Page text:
Judy Malloy

Classic Authoring

Book Reviews
Authoring Systems and Interfaces

Dan Waber
a kiss
Software: Twine

detail from a kiss by Dan Waber, Drunken Boat 17, 2013

Dan Waber is a poet, playwright, publisher, and multimedia artist, whose work is predominantly language-based.

Waber's works of electronic literature include Strings, presented in Flash and published in the Electronic Literature Collection v. 1; the collaborative hypertext, that reminds me; and the brief, dense, fluxuating poems in his elegant collection cantoos.

"A web search on his name, (in quotes)" he observes, "will produce a veritable cornucopia of literary oddments, amusements, and geegaws."

a kiss, an innovative use of the freeware hypertext application Twine, was published in 2013 in Drunken Boat 17.

In his statement for Authoring Software, Waber explains that "You begin at the center of all things, the moment of a kiss and are able to move outward from that moment in several directions. Each choice leads to more choices, the further away you move, until at the outermost limit all possible choices lead back to the moment of a kiss. "

To find out more about Dan Waber's work, visit his webpage at logolalia.com

Dan Waber: a kiss

In 2010 I was noodling around with a free tool for creating hypertext stories, interactive fictions, and text-based games called Twine when I had an idea for a piece that I thought would be perfect to make with it.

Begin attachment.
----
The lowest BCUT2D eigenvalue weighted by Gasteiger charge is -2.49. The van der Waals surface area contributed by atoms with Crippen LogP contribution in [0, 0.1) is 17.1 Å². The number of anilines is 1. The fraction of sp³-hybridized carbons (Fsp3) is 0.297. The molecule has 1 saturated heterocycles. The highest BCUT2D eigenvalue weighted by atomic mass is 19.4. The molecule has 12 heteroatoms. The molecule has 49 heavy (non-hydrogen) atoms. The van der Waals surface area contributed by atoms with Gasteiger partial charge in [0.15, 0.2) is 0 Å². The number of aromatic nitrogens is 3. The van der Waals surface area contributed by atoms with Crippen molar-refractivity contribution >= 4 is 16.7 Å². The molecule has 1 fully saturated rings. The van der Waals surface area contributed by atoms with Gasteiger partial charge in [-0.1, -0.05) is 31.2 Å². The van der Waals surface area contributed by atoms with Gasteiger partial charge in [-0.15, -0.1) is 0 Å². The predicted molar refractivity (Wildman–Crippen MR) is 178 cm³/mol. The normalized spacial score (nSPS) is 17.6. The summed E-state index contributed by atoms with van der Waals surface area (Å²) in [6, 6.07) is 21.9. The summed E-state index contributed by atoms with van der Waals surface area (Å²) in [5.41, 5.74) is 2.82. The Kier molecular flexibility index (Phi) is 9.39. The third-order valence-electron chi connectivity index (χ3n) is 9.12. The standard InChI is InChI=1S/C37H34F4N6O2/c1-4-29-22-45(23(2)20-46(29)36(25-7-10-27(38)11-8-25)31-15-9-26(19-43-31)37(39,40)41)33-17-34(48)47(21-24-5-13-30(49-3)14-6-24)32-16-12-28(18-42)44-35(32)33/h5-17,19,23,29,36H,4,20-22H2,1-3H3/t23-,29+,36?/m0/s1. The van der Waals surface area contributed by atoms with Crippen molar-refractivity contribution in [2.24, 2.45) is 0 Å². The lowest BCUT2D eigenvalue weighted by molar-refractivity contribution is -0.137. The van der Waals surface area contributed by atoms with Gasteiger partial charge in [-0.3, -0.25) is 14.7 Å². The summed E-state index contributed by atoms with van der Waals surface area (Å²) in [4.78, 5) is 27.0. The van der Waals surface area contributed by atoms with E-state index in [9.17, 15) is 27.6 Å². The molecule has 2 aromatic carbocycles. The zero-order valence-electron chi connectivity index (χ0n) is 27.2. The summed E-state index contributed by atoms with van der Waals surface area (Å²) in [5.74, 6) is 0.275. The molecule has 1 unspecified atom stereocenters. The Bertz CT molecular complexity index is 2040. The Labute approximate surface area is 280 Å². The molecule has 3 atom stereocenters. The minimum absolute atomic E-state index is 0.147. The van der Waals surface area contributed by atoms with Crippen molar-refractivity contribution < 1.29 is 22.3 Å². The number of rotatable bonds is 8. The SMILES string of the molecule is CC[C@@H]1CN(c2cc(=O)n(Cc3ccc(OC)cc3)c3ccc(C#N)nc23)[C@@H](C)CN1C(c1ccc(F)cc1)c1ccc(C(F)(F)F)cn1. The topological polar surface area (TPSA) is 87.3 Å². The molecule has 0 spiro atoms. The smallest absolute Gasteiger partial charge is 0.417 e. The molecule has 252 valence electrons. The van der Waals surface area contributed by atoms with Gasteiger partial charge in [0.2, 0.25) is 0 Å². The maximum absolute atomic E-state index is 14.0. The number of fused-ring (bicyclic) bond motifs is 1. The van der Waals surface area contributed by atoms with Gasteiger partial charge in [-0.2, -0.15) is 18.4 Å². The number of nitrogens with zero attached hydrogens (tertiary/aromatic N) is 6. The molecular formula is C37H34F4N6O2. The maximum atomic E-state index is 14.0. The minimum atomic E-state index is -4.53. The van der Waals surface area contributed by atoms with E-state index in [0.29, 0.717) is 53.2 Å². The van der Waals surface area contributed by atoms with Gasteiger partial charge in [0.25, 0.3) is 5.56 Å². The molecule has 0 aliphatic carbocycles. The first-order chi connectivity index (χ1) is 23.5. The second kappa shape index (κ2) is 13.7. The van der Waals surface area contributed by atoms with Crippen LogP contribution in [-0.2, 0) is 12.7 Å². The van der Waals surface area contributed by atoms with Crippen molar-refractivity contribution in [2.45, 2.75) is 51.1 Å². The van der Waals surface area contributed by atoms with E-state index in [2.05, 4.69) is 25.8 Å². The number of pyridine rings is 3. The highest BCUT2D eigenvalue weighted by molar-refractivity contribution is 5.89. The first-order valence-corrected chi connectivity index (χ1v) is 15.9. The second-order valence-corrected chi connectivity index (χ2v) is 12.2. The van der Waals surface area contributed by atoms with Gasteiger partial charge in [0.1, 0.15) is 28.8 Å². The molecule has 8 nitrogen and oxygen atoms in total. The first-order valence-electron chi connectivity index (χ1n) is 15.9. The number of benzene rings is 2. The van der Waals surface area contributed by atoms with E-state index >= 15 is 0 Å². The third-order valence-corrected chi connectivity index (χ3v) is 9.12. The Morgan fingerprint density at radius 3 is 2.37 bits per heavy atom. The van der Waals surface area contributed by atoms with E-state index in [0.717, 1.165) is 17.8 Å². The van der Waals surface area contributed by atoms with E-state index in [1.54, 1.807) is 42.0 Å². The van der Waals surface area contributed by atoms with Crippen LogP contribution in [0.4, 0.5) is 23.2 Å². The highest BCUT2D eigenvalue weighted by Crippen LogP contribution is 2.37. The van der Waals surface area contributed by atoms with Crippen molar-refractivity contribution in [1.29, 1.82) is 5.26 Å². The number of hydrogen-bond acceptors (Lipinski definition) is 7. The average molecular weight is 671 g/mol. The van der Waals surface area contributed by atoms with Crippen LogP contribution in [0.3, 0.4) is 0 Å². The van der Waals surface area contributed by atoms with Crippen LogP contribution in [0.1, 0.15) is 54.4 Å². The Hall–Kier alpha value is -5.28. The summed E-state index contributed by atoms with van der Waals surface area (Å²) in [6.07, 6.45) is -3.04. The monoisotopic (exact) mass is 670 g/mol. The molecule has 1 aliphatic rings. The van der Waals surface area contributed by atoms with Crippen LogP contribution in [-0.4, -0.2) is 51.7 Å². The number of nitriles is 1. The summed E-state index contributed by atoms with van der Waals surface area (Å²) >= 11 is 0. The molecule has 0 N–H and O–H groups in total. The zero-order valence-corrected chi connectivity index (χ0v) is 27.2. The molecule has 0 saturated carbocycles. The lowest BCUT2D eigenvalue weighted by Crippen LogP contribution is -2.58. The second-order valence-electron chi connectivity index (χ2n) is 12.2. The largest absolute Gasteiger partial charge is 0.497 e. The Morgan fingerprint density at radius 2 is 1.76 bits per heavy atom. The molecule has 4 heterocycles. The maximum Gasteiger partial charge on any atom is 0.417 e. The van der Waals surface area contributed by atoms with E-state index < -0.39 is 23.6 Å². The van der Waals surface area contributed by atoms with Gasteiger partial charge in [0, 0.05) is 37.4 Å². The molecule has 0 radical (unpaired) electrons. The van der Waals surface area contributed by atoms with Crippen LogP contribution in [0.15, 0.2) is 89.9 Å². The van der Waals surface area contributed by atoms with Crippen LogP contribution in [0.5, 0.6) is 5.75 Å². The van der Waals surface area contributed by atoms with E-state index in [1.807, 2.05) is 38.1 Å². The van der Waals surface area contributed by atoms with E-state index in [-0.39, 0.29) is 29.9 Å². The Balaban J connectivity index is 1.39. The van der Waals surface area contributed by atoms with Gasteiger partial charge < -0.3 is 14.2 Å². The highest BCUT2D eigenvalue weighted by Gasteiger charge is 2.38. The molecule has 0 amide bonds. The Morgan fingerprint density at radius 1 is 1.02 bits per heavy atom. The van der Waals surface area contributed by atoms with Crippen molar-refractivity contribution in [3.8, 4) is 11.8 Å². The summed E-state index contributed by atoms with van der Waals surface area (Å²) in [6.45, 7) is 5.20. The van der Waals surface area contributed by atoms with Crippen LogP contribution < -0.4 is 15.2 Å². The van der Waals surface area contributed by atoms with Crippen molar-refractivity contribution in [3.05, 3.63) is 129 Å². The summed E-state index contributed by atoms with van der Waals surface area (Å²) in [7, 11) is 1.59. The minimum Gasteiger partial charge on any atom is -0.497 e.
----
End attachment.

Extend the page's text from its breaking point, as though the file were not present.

Twine is a prime example of a piece of software that makes a hard job easy and has a learning curve that is shallow but deep. It is one of the least intimidating pieces of software I've ever worked with: simple, elegant, understated.

Fairly early on in the writing process I started to experience some very difficult to deal with slowdowns from the visual editor, so I contacted the author of the software, Chris Klimas, who was extremely helpful. After I sent him my working file to demonstrate what I was experiencing, he made some changes to the software to improve the situation and made a suggestion for a MUCH better way to structure the node map, which is to say the story. The way he suggested was so much better that I am not sure I would have been able to finish what grew to be a novel-length text if it had been structured differently.

I had started with what was basically a top-down hierarchical tree, and he suggested a beginning-in-the-center shape, which immediately crystallized my previously hazy plan perfectly. A complete node-map is available via a link on navigation bar within the piece.

The node map for Dan Waber's a kiss.
(A node, or lexia, is a unit of text in hypertextual structures.)

You begin at the center of all things, the moment of a kiss and are able to move outward from that moment in several directions. Each choice leads to more choices, the further away you move, until at the outermost limit all possible choices lead back to the moment of a kiss. The nature of combinatorials and the torus-like structure of the piece hide the size of it from the casual few clicks. There are 1001 passages in total, a mixture of memoir, poetry, jokes, recipes, anecdotes and fictions -- though in both the beginning and end it is at its heart a love letter.

An answer to the simple question asked by my wife, "What are you thinking?"

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